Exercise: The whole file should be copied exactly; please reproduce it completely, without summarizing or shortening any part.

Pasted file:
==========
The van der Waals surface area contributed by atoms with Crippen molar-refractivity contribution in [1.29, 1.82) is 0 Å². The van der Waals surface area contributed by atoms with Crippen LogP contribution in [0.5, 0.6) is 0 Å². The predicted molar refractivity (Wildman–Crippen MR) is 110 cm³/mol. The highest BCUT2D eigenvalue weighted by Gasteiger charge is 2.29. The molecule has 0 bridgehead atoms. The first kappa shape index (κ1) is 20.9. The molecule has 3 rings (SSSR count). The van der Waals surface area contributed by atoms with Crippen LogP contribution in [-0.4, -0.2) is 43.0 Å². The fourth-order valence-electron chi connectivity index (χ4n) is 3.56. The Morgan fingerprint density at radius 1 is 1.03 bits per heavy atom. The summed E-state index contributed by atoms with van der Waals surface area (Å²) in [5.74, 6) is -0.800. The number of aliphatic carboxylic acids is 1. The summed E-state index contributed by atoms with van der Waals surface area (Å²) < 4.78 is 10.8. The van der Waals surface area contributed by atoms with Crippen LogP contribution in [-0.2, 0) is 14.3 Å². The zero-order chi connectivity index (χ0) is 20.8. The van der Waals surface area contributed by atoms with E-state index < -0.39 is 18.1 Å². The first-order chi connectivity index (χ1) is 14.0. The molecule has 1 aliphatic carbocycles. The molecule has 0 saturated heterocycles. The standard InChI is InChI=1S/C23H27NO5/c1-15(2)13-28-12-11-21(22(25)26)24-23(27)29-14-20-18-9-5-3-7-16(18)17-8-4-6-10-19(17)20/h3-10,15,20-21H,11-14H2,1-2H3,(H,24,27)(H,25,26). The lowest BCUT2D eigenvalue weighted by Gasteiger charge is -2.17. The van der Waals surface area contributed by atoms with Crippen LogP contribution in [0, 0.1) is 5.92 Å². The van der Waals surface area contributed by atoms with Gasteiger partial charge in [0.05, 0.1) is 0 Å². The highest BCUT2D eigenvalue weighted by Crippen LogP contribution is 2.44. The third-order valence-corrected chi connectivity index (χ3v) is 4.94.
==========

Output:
The van der Waals surface area contributed by atoms with Crippen molar-refractivity contribution in [1.29, 1.82) is 0 Å². The van der Waals surface area contributed by atoms with Crippen LogP contribution in [0.5, 0.6) is 0 Å². The predicted molar refractivity (Wildman–Crippen MR) is 110 cm³/mol. The highest BCUT2D eigenvalue weighted by Gasteiger charge is 2.29. The molecule has 0 bridgehead atoms. The first kappa shape index (κ1) is 20.9. The molecule has 3 rings (SSSR count). The van der Waals surface area contributed by atoms with Crippen LogP contribution in [-0.4, -0.2) is 43.0 Å². The fourth-order valence-electron chi connectivity index (χ4n) is 3.56. The Morgan fingerprint density at radius 1 is 1.03 bits per heavy atom. The summed E-state index contributed by atoms with van der Waals surface area (Å²) in [5.74, 6) is -0.800. The number of aliphatic carboxylic acids is 1. The summed E-state index contributed by atoms with van der Waals surface area (Å²) < 4.78 is 10.8. The van der Waals surface area contributed by atoms with Crippen LogP contribution in [-0.2, 0) is 14.3 Å². The zero-order chi connectivity index (χ0) is 20.8. The van der Waals surface area contributed by atoms with E-state index < -0.39 is 18.1 Å². The first-order chi connectivity index (χ1) is 14.0. The molecule has 1 aliphatic carbocycles. The molecule has 0 saturated heterocycles. The standard InChI is InChI=1S/C23H27NO5/c1-15(2)13-28-12-11-21(22(25)26)24-23(27)29-14-20-18-9-5-3-7-16(18)17-8-4-6-10-19(17)20/h3-10,15,20-21H,11-14H2,1-2H3,(H,24,27)(H,25,26). The lowest BCUT2D eigenvalue weighted by Gasteiger charge is -2.17. The van der Waals surface area contributed by atoms with Crippen LogP contribution in [0, 0.1) is 5.92 Å². The van der Waals surface area contributed by atoms with Gasteiger partial charge in [0.05, 0.1) is 0 Å². The highest BCUT2D eigenvalue weighted by Crippen LogP contribution is 2.44. The third-order valence-corrected chi connectivity index (χ3v) is 4.94.